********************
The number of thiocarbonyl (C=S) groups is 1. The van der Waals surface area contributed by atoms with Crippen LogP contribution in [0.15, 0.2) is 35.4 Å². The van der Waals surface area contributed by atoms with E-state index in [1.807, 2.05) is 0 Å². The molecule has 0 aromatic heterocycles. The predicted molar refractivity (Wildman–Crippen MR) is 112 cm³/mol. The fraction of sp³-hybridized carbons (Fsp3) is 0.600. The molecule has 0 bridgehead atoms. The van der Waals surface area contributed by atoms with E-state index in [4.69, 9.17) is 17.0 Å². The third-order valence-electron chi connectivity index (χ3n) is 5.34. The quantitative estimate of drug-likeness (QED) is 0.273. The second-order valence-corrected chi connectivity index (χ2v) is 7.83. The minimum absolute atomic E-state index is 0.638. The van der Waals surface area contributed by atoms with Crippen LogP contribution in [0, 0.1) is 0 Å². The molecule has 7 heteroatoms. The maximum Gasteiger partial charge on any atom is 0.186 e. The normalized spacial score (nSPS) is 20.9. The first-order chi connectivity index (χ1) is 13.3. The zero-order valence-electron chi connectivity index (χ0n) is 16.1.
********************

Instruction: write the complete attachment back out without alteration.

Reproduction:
The number of thiocarbonyl (C=S) groups is 1. The van der Waals surface area contributed by atoms with Crippen LogP contribution in [0.15, 0.2) is 35.4 Å². The van der Waals surface area contributed by atoms with E-state index in [1.807, 2.05) is 0 Å². The molecule has 0 aromatic heterocycles. The predicted molar refractivity (Wildman–Crippen MR) is 112 cm³/mol. The fraction of sp³-hybridized carbons (Fsp3) is 0.600. The molecule has 0 bridgehead atoms. The van der Waals surface area contributed by atoms with E-state index in [4.69, 9.17) is 17.0 Å². The third-order valence-electron chi connectivity index (χ3n) is 5.34. The quantitative estimate of drug-likeness (QED) is 0.273. The second-order valence-corrected chi connectivity index (χ2v) is 7.83. The minimum absolute atomic E-state index is 0.638. The van der Waals surface area contributed by atoms with Crippen LogP contribution in [0, 0.1) is 0 Å². The molecule has 7 heteroatoms. The maximum Gasteiger partial charge on any atom is 0.186 e. The normalized spacial score (nSPS) is 20.9. The first-order chi connectivity index (χ1) is 13.3. The zero-order valence-electron chi connectivity index (χ0n) is 16.1.